5% fee for one party listing Is to high?

10 Replies

Question friends,  I have a realtor that found a buyer for my home but my question is he asking 5% for the deal and its a one party listing. Is that to high here in Milwaukee Wisconsin

5-6% is the norm in my market.  I'd actually prefer if it all went to my agent (who is my "partner" without the partnership)...splitting is fine too.

Would you rather pay 6% and have a buyer in 2 or 3 months?

Wayne nailed it - and that's assuming you can find a buyer. In my opinion, 5% is well worth the time you should have saved with the single party listing.

Jeremy Trad, Real Estate Agent in WI (#58309-90)

@Jose M. 5-6% is normal; however, you can ask for less. Was this listed as an FSBO and, if so, did you have a stated buyers agent premium in the listing? Normally that 5-6% gets split two ways 2.5-3% for the buyers agent and 2.5-3% for the sellers agent. If the listing agent also finds the buyer they get both. If you are acting as the listing agent on your property it would not seem unreasonable to me to offer them a 3% buyers agent commission. The question you have to answer is, is the deal too good to let them walk if the agent balks at the 2% difference?

5-6 percent is most common in my area.  It does not matter whether it's a dual agency or not.

In fact, I've been asked by a seller to do a reduced commission amount AFTER contractually agreeing to 6 percent, because the accepted offer was a dual agency where I'd be representing the buyer.  What?  You want me to reduce the amount you've agreed to already give me, just to be nice?   I politely said no, and that I would certainly never ever ask them to reduce their fee if they were my doctor or lawyer.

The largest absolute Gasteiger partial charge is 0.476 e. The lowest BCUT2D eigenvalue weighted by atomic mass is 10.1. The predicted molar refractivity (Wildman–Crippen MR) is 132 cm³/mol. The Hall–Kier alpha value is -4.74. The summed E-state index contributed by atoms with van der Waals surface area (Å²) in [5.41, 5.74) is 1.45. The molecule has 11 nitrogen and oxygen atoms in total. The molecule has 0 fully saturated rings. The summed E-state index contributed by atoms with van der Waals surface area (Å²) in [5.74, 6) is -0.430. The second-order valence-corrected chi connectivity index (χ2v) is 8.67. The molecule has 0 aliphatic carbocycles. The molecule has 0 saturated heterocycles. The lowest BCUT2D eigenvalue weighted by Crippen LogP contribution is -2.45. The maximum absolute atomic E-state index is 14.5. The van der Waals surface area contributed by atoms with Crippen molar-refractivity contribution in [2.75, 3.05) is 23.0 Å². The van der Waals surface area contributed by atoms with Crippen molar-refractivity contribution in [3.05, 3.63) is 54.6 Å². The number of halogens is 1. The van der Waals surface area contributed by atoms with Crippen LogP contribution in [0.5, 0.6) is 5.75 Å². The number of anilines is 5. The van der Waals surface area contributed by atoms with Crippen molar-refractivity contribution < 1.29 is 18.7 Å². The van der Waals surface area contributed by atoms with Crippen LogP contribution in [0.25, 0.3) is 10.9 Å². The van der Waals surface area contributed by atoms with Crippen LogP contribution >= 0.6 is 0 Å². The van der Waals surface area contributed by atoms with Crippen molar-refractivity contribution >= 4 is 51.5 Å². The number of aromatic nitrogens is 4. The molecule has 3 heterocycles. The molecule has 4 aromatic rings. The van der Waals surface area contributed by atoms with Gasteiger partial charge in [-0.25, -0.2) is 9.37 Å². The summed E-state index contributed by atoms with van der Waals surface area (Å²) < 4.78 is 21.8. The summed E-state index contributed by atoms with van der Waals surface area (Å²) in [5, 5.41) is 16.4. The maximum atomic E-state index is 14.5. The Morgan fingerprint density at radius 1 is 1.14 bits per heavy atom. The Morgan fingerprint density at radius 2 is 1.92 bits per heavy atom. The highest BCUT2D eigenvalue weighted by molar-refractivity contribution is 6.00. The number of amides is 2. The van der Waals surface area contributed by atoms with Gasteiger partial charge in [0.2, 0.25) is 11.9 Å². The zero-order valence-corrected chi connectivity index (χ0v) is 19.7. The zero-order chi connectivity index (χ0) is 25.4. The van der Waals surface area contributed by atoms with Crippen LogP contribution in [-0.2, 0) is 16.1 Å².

I think it's important to note something here that non-agents may not understand: if your agent is doing dual agency (representing both buyer and seller) they are doing twice the work they would otherwise do because they have to act as both buyer and seller agent.  Normally they would split it with a buyer's agent brokerage because the buyer's agent has to deal with the headaches of representing the buyer (scheduling inspections, removing contingencies, giving the lender and escrow company everything they need, constantly advising them how to proceed, etc), which warrants half the commission amount.  The seller's agent always has the seller's portion of the work to do (showings, presenting/interpreting offers, communicating with the owner/tenants to make sure inspections/appraisal goes smoothly, making sure the title company has everything to close, etc) which warrants that half of the commission.  If they do both, should they not be paid for both?

Max Gradowitz, Attorney

I have purchased property with reduced commissions when not using a buyers agent, but it was in my offer. I have also sold property without a listing agent and only paid a courtesy to the buyers' rep (equal to their customary commission split) when they have representation.

If however, your listing agent finds a buyer, you should pay them the agreed upon commission. As Max Gradowitz stated, they've done the work of both representing you and the buyer. Why shouldn't they be paid for both?

I would like to ask a question that I don't believe has been addressed yet.....what is the price point that we are even talking about?

Thank you so much for your time and your answer.

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